Tuesday, October 14, 2008

Supes delay Naples vote, opposing sides to meet


Eight days stands between what may become development at Naples, the eastern gateway to the Gaviota Coast, or something else.
It could be 72 homes, or 150, or something entirely different.
Whatever the number, Fifth District Supervisor Joe Centeno yesterday implored opponents of the Naples development and the developer, Matt Osgood, to find some middle ground before the board votes on the project at a meeting scheduled for Oct. 21.

“It is a very special place,” Centeno said of the Gaviota Coast, adding that he wanted the opponents to sit down with Osgood. “I would consider that a great favor, to be honest with you. This might be the perfect venue for us to get something done here.”
When the gavel fell and the supervisors’ nine-hour special meeting on the development concluded, Marc Chytilo, legal counsel for the Gaviota Coast Conservancy, hopped out of his seat and approached Osgood. The two men shook hands and set a meeting for today at 10 a.m.
Osgood and Chytilo both said during phone interviews that they hope some agreement can be reached.
“This is a project that cries for a workout,” Chytilo said. “We’ll see if we’re ready. There are significant uncertainties for each side and so the question is whether we can reach a compromise.”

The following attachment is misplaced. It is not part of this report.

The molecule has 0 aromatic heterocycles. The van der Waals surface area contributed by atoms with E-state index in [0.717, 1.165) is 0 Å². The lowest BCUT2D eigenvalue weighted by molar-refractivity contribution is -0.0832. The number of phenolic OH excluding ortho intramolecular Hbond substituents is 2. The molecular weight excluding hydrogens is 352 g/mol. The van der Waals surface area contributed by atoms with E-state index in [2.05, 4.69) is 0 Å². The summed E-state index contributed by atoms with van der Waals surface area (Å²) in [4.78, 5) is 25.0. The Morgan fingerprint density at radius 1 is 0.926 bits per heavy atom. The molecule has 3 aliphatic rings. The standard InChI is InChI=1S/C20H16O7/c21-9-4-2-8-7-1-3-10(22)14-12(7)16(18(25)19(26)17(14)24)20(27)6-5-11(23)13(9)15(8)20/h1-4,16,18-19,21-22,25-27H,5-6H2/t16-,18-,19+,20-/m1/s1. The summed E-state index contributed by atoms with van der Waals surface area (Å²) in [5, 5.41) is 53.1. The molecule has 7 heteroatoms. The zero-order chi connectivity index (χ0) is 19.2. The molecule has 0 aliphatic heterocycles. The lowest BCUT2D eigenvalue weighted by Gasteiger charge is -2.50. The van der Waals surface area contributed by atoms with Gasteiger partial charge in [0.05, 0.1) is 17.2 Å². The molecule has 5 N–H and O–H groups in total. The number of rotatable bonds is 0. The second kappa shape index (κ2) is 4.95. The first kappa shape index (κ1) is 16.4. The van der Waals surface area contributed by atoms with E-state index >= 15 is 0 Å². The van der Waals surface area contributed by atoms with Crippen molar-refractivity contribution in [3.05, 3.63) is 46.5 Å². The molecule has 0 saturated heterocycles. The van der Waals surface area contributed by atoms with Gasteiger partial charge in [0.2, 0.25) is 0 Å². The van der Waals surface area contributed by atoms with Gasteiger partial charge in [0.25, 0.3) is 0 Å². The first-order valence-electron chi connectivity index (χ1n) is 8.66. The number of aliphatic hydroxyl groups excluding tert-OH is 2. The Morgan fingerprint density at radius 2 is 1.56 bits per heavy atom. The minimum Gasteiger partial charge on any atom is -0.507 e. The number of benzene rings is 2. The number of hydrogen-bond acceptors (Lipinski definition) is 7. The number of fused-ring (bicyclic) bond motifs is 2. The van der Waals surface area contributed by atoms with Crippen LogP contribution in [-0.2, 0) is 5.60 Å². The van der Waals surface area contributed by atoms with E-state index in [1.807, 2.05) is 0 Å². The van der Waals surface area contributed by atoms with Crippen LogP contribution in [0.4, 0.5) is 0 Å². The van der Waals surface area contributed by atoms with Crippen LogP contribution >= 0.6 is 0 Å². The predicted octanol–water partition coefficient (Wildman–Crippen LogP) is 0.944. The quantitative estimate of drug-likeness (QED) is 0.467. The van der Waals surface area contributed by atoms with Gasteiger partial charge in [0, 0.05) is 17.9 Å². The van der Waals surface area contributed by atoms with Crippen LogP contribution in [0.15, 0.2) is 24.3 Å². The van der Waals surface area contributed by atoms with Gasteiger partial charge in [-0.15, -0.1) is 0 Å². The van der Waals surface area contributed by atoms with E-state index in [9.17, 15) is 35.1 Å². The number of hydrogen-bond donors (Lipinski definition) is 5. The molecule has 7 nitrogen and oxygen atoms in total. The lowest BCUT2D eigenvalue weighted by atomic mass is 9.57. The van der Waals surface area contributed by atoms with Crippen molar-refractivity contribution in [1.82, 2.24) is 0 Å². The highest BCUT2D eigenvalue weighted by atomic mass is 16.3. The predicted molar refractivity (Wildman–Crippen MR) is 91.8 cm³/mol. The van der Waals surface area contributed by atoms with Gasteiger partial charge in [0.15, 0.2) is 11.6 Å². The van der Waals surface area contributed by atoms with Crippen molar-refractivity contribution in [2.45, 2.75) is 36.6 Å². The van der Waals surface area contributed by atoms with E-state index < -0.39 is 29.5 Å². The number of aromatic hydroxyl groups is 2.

Osgood said he didn’t hear any “stellar” ideas during the marathon meeting, and hopes sitting down with Chytilo and other opponents will yield more results.
“We’ll see if we come up with any good ideas tomorrow,” he said.
The complicated saga that is the Naples development has been traversing the halls of local land-use planning for the past decade.
But the roots of the project date back 121 years, when the Naples area was divided into a grid-like subdivision that consisted of more than 400 lots.
The lots have since been whittled down to roughly 274, of which Osgood says 150 could be built on.
And after 10 years of talking, during which time Osgood said he’s spent millions on planning, architects and attorneys, the developer is set on building his project.
The project he says he’s willing to accept, and has been approved by the Santa Barbara County Planning Commission, has been whittled down to 72 homes, 16 of which would be constructed on the ocean side of Highway 101.
This is the project Osgood said he wants to build. But if forced, the developer said he’s more than prepared to resort to the grid.
In fact, Osgood said if the board does not approve the 72-home project, known as alternative 1B in a memorandum of understanding he has negotiated with the county, he’ll waste little making the 121-year-old project a reality.
“The downside is the grid,” he told the board. “I don’t want that to happen. Please help me.”
On the surface, it would appear those opposed to the project wouldn’t want that either. But Chytilo said he believes Osgood’s “bluff” is “substantially inflated.” He said ending up with the grid might be the best option at this point in the game.
In the event the two parties fail to reach a compromise, and the board votes against the 72-home development, Chytilo said he doubts 150 homes would ever be built.
The alternative, Chytilo assumes, would be for Osgood to begin selling off the lots. If this happened, Chytilo said the lots would likely be split into larger parcels and the end-result would probably not look much different than the 72-home alternative.